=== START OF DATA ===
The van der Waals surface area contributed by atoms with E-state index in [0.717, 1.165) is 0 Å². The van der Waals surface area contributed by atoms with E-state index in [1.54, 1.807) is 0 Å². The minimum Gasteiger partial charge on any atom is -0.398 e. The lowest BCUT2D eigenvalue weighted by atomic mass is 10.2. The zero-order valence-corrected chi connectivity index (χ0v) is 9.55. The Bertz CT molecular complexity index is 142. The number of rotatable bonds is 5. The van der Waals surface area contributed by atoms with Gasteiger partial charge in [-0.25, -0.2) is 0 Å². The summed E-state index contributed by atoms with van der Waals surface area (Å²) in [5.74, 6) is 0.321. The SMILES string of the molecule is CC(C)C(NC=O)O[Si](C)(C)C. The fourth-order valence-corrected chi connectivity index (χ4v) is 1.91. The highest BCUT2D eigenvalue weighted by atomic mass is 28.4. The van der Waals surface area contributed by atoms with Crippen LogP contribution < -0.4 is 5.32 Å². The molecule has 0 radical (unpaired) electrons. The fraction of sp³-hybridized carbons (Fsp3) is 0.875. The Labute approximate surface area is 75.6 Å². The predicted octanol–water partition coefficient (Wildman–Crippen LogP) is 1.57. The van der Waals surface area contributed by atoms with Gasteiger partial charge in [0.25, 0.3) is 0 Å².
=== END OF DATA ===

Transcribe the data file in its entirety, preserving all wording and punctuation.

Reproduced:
The van der Waals surface area contributed by atoms with E-state index in [0.717, 1.165) is 0 Å². The van der Waals surface area contributed by atoms with E-state index in [1.54, 1.807) is 0 Å². The minimum Gasteiger partial charge on any atom is -0.398 e. The lowest BCUT2D eigenvalue weighted by atomic mass is 10.2. The zero-order valence-corrected chi connectivity index (χ0v) is 9.55. The Bertz CT molecular complexity index is 142. The number of rotatable bonds is 5. The van der Waals surface area contributed by atoms with Gasteiger partial charge in [-0.25, -0.2) is 0 Å². The summed E-state index contributed by atoms with van der Waals surface area (Å²) in [5.74, 6) is 0.321. The SMILES string of the molecule is CC(C)C(NC=O)O[Si](C)(C)C. The fourth-order valence-corrected chi connectivity index (χ4v) is 1.91. The highest BCUT2D eigenvalue weighted by atomic mass is 28.4. The van der Waals surface area contributed by atoms with Crippen LogP contribution < -0.4 is 5.32 Å². The molecule has 0 radical (unpaired) electrons. The fraction of sp³-hybridized carbons (Fsp3) is 0.875. The Labute approximate surface area is 75.6 Å². The predicted octanol–water partition coefficient (Wildman–Crippen LogP) is 1.57. The van der Waals surface area contributed by atoms with Gasteiger partial charge in [0.25, 0.3) is 0 Å².